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    • Damn! The 2018 Porsche 911 (991.2) GT2 RS is really making 800 horsepower - 683 rwhp

      The new 991.2 generation 911 GT2 RS is the baddest 911 ever produced. It is the current Nurburgring champion. It's light with incredible grip and a ton of power. How much power? Well, Porsche rates the twin turbo 3.8 liter flat-6 at 700 horsepower.


      It's much, much higher than that. Excuse the garbage quality but the Dynojet figures state 683 horsepower and 580 lb-ft of torque at the wheels respectively:


      That is 803.5 horsepower at the crank folks if you go with the old school Dynojet 15% loss rule of thumb.

      The amazing thing is that the GT2 RS is still slightly short of the McLaren 720S but slightly ahead of the monster Corvette ZR1 rated at 755 horses.

      Those three cars make for the top current trio in the performance car world.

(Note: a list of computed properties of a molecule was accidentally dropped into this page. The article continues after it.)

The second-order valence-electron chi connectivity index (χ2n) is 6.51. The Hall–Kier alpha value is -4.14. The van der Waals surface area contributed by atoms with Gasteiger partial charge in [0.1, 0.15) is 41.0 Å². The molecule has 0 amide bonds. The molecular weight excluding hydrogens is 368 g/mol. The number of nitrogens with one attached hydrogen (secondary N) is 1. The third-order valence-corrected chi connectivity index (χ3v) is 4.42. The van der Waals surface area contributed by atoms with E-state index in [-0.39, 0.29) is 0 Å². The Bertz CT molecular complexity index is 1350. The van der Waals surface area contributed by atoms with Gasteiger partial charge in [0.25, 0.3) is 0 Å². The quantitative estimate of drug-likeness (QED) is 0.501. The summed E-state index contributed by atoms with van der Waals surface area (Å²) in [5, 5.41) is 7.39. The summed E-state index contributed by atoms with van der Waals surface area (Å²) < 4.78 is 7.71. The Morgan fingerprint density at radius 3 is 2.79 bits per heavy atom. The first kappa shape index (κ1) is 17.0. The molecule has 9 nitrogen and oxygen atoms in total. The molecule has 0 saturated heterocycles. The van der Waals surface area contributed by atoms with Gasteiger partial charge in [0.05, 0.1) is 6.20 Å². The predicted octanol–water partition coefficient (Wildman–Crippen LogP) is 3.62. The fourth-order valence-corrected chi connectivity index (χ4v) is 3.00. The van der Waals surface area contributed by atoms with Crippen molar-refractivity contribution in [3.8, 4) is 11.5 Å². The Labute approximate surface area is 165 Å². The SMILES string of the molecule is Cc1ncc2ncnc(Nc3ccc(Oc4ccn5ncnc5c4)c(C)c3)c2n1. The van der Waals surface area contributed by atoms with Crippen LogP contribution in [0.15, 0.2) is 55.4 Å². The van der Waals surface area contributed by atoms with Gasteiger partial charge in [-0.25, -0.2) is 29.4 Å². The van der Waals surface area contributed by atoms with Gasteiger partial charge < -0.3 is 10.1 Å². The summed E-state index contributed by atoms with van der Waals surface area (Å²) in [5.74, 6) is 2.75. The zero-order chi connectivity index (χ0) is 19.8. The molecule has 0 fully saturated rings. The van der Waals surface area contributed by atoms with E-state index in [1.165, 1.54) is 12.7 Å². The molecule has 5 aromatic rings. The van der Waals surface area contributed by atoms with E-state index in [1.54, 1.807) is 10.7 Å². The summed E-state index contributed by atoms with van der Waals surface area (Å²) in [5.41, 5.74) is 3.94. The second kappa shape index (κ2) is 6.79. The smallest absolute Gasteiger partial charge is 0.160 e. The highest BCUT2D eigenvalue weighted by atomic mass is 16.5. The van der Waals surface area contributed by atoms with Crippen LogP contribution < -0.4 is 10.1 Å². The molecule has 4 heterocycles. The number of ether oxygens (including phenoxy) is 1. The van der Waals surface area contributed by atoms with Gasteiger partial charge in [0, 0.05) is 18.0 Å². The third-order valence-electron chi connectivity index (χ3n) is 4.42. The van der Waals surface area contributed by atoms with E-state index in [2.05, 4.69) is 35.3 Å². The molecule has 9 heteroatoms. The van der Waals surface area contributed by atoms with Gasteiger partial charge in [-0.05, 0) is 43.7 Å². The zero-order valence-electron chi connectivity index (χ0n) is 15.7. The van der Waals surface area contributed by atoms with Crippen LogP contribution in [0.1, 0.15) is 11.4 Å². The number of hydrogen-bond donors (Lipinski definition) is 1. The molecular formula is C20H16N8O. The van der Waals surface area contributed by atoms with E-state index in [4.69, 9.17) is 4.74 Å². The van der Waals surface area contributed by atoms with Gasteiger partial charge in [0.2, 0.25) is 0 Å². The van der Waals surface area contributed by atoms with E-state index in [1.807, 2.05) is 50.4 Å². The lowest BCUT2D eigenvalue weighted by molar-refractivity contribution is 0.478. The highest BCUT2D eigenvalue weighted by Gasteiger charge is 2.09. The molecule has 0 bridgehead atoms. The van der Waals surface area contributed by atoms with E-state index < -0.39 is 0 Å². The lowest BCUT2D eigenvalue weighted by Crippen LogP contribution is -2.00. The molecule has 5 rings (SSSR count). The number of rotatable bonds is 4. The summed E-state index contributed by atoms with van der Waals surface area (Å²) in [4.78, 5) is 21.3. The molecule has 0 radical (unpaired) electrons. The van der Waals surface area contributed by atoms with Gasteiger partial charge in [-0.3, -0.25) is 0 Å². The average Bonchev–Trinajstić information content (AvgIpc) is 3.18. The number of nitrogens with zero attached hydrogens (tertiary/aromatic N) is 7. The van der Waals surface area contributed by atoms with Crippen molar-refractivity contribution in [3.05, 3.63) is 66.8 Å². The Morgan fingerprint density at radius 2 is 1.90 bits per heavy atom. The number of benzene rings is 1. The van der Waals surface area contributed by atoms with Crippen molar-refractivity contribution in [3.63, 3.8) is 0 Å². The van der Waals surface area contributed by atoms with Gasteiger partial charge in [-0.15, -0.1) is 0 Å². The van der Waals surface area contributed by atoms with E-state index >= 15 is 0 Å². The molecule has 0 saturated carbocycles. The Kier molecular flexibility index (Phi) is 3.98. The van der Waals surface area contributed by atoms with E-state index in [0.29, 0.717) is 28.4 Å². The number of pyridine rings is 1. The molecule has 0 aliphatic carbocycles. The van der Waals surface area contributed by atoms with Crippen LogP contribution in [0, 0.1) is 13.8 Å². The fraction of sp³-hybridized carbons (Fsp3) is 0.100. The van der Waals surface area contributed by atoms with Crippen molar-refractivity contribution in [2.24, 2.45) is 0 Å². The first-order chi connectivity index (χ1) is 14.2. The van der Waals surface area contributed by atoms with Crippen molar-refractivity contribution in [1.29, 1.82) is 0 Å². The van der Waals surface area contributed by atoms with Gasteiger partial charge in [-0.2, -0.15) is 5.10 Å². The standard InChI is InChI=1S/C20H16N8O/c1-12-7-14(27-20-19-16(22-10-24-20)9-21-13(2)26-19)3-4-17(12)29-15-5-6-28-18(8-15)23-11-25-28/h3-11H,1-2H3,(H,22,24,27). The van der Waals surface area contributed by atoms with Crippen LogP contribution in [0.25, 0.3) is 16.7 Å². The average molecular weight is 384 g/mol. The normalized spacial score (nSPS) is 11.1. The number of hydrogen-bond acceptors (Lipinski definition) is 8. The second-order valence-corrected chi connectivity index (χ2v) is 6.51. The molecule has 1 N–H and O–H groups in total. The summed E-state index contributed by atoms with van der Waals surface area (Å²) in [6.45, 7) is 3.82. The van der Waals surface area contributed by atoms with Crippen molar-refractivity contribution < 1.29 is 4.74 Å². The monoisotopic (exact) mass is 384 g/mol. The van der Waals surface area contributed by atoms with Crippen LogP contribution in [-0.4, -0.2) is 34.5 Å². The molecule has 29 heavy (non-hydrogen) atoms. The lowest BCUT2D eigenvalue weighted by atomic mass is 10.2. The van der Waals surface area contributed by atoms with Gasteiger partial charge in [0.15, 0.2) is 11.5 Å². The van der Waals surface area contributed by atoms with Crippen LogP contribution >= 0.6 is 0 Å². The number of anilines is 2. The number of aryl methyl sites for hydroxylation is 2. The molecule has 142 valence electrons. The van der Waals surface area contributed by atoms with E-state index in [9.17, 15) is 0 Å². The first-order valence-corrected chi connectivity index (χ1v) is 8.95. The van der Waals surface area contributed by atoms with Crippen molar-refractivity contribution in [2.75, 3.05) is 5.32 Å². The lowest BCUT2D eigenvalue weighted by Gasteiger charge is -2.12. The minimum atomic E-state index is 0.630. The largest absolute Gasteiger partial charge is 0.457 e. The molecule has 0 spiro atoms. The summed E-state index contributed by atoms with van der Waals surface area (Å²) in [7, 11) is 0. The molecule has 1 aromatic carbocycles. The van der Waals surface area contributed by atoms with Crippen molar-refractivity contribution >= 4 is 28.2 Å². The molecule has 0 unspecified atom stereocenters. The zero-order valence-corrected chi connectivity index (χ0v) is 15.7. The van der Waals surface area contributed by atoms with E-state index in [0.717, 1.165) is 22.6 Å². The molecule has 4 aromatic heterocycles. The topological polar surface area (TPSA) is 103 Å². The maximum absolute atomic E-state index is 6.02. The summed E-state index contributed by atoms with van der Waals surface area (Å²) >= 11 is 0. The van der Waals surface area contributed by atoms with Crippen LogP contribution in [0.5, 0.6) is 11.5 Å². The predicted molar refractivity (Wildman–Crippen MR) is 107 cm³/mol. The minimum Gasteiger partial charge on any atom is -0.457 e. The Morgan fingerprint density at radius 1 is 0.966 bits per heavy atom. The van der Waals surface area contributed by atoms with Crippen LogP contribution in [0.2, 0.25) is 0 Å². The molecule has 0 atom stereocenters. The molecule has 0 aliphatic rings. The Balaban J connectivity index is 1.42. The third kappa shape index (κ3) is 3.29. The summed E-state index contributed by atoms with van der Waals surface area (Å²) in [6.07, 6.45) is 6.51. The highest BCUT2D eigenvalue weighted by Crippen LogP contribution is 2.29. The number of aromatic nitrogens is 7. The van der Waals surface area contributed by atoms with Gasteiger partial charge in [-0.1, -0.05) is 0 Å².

This article was originally published in forum thread: Damn! The 2018 Porsche 911 (991.2) GT2 RS is really making 800 horsepower - 683 rwhp started by Sticky View original post
      Comments 39 Comments
      1. Arin@APR's Avatar
        Arin@APR -
        No way DTL is a percentage. The driveline didnít eat up over 100 hp.
      1. Sticky's Avatar
        Sticky -
        Click here to enlarge Originally Posted by Arin@APR Click here to enlarge
        No way DTL is a percentage. The driveline didn’t eat up over 100 hp.
        It's just a Dynojet rule of thumb used for context.

        The 911 is very efficient but losses aren't 2.5%.

        This thing is a monster.
      1. subaru335i's Avatar
        subaru335i -
        Click here to enlarge Originally Posted by Arin@APR Click here to enlarge